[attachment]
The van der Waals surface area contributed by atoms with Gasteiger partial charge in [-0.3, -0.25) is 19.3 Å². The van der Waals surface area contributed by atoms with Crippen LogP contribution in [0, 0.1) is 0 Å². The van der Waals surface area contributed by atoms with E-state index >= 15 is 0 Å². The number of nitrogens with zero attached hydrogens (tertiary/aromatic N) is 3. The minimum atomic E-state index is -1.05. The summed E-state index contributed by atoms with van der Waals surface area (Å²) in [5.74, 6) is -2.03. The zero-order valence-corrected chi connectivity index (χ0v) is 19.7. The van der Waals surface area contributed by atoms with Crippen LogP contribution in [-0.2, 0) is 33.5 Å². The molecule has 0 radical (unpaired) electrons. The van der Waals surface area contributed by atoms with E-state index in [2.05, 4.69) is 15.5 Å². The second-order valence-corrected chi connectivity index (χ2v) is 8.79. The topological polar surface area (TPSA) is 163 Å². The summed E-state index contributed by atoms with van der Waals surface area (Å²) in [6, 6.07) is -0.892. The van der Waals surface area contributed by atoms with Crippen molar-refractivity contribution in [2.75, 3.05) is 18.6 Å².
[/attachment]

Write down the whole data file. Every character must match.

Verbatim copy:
The van der Waals surface area contributed by atoms with Gasteiger partial charge in [-0.3, -0.25) is 19.3 Å². The van der Waals surface area contributed by atoms with Crippen LogP contribution in [0, 0.1) is 0 Å². The van der Waals surface area contributed by atoms with E-state index >= 15 is 0 Å². The number of nitrogens with zero attached hydrogens (tertiary/aromatic N) is 3. The minimum atomic E-state index is -1.05. The summed E-state index contributed by atoms with van der Waals surface area (Å²) in [5.74, 6) is -2.03. The zero-order valence-corrected chi connectivity index (χ0v) is 19.7. The van der Waals surface area contributed by atoms with Crippen LogP contribution in [-0.2, 0) is 33.5 Å². The molecule has 0 radical (unpaired) electrons. The van der Waals surface area contributed by atoms with E-state index in [2.05, 4.69) is 15.5 Å². The second-order valence-corrected chi connectivity index (χ2v) is 8.79. The topological polar surface area (TPSA) is 163 Å². The summed E-state index contributed by atoms with van der Waals surface area (Å²) in [6, 6.07) is -0.892. The van der Waals surface area contributed by atoms with Crippen molar-refractivity contribution in [2.75, 3.05) is 18.6 Å².